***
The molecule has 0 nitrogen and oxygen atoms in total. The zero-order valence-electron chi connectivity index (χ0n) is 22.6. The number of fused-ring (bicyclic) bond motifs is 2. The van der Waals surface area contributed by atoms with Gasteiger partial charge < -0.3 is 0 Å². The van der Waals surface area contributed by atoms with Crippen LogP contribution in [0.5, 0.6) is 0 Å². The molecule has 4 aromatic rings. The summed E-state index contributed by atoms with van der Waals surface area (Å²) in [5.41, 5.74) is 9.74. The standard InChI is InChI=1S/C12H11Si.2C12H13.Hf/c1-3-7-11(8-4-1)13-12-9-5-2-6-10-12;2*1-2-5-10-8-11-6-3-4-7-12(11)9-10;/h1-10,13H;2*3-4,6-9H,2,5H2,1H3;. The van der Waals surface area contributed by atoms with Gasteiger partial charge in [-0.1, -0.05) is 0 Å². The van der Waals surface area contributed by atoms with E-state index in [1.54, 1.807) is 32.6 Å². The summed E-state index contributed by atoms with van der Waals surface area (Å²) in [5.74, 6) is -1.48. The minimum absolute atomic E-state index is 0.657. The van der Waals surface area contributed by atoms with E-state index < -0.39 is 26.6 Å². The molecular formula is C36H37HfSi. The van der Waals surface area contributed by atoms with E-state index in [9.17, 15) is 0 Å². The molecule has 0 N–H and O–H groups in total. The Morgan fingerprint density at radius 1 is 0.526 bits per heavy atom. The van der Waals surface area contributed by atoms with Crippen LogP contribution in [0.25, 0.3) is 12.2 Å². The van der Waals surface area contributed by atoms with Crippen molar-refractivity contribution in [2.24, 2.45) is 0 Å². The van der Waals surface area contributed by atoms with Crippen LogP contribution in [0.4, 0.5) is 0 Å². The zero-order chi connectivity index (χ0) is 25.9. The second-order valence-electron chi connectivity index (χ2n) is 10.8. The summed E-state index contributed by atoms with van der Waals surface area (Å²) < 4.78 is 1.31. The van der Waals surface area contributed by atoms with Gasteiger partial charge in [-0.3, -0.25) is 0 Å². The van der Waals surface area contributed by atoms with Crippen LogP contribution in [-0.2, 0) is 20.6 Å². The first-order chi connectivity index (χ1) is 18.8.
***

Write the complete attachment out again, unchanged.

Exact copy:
The molecule has 0 nitrogen and oxygen atoms in total. The zero-order valence-electron chi connectivity index (χ0n) is 22.6. The number of fused-ring (bicyclic) bond motifs is 2. The van der Waals surface area contributed by atoms with Gasteiger partial charge < -0.3 is 0 Å². The van der Waals surface area contributed by atoms with Crippen LogP contribution in [0.5, 0.6) is 0 Å². The molecule has 4 aromatic rings. The summed E-state index contributed by atoms with van der Waals surface area (Å²) in [5.41, 5.74) is 9.74. The standard InChI is InChI=1S/C12H11Si.2C12H13.Hf/c1-3-7-11(8-4-1)13-12-9-5-2-6-10-12;2*1-2-5-10-8-11-6-3-4-7-12(11)9-10;/h1-10,13H;2*3-4,6-9H,2,5H2,1H3;. The van der Waals surface area contributed by atoms with Gasteiger partial charge in [-0.1, -0.05) is 0 Å². The van der Waals surface area contributed by atoms with E-state index in [1.54, 1.807) is 32.6 Å². The summed E-state index contributed by atoms with van der Waals surface area (Å²) in [5.74, 6) is -1.48. The minimum absolute atomic E-state index is 0.657. The van der Waals surface area contributed by atoms with E-state index < -0.39 is 26.6 Å². The molecular formula is C36H37HfSi. The van der Waals surface area contributed by atoms with E-state index in [9.17, 15) is 0 Å². The molecule has 0 N–H and O–H groups in total. The Morgan fingerprint density at radius 1 is 0.526 bits per heavy atom. The van der Waals surface area contributed by atoms with Crippen LogP contribution in [0.25, 0.3) is 12.2 Å². The van der Waals surface area contributed by atoms with Crippen molar-refractivity contribution in [2.24, 2.45) is 0 Å². The van der Waals surface area contributed by atoms with Crippen LogP contribution in [0.4, 0.5) is 0 Å². The zero-order chi connectivity index (χ0) is 25.9. The second-order valence-electron chi connectivity index (χ2n) is 10.8. The summed E-state index contributed by atoms with van der Waals surface area (Å²) < 4.78 is 1.31. The van der Waals surface area contributed by atoms with Gasteiger partial charge in [-0.3, -0.25) is 0 Å². The van der Waals surface area contributed by atoms with Crippen LogP contribution in [-0.2, 0) is 20.6 Å². The first-order chi connectivity index (χ1) is 18.8.